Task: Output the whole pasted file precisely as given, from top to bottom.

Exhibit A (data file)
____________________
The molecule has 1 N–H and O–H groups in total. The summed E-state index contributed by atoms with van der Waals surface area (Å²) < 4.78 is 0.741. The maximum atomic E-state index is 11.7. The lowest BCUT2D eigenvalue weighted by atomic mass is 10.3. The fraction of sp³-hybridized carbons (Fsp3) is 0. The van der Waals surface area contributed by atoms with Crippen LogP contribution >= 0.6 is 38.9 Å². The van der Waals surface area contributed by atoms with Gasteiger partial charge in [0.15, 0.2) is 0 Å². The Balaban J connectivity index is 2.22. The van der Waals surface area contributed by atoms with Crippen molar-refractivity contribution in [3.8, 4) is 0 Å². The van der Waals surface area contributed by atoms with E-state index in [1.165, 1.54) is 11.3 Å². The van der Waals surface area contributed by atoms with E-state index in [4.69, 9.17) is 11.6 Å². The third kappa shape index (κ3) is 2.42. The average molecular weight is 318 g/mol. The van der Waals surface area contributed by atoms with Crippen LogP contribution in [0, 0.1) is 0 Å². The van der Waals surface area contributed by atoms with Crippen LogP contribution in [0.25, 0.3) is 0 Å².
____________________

The molecule has 1 N–H and O–H groups in total. The summed E-state index contributed by atoms with van der Waals surface area (Å²) < 4.78 is 0.741. The maximum atomic E-state index is 11.7. The lowest BCUT2D eigenvalue weighted by atomic mass is 10.3. The fraction of sp³-hybridized carbons (Fsp3) is 0. The van der Waals surface area contributed by atoms with Crippen LogP contribution >= 0.6 is 38.9 Å². The van der Waals surface area contributed by atoms with Gasteiger partial charge in [0.15, 0.2) is 0 Å². The Balaban J connectivity index is 2.22. The van der Waals surface area contributed by atoms with Crippen molar-refractivity contribution in [3.8, 4) is 0 Å². The van der Waals surface area contributed by atoms with E-state index in [1.165, 1.54) is 11.3 Å². The van der Waals surface area contributed by atoms with E-state index in [4.69, 9.17) is 11.6 Å². The third kappa shape index (κ3) is 2.42. The average molecular weight is 318 g/mol. The van der Waals surface area contributed by atoms with Crippen LogP contribution in [0, 0.1) is 0 Å². The van der Waals surface area contributed by atoms with Crippen LogP contribution in [0.25, 0.3) is 0 Å².